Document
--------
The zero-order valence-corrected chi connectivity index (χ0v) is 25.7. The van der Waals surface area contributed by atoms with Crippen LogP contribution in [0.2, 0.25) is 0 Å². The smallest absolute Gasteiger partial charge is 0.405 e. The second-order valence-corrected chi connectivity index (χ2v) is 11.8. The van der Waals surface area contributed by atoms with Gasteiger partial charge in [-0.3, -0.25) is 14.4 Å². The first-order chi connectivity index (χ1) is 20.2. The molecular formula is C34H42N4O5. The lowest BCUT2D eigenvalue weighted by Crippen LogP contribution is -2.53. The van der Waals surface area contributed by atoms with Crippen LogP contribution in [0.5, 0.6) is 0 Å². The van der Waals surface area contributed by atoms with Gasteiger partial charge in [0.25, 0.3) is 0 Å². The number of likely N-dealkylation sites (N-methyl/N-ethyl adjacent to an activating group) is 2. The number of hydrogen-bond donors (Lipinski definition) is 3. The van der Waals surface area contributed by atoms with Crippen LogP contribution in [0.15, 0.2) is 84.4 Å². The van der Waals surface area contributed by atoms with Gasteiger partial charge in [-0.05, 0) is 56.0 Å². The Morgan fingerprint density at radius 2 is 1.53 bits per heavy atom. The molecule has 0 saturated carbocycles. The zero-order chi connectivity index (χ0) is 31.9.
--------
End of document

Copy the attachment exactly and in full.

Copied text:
The zero-order valence-corrected chi connectivity index (χ0v) is 25.7. The van der Waals surface area contributed by atoms with Crippen LogP contribution in [0.2, 0.25) is 0 Å². The smallest absolute Gasteiger partial charge is 0.405 e. The second-order valence-corrected chi connectivity index (χ2v) is 11.8. The van der Waals surface area contributed by atoms with Gasteiger partial charge in [-0.3, -0.25) is 14.4 Å². The first-order chi connectivity index (χ1) is 20.2. The molecular formula is C34H42N4O5. The lowest BCUT2D eigenvalue weighted by Crippen LogP contribution is -2.53. The van der Waals surface area contributed by atoms with Crippen LogP contribution in [0.5, 0.6) is 0 Å². The van der Waals surface area contributed by atoms with Gasteiger partial charge in [0.25, 0.3) is 0 Å². The number of likely N-dealkylation sites (N-methyl/N-ethyl adjacent to an activating group) is 2. The number of hydrogen-bond donors (Lipinski definition) is 3. The van der Waals surface area contributed by atoms with Crippen LogP contribution in [0.15, 0.2) is 84.4 Å². The van der Waals surface area contributed by atoms with Gasteiger partial charge in [-0.05, 0) is 56.0 Å². The Morgan fingerprint density at radius 2 is 1.53 bits per heavy atom. The molecule has 0 saturated carbocycles. The zero-order chi connectivity index (χ0) is 31.9.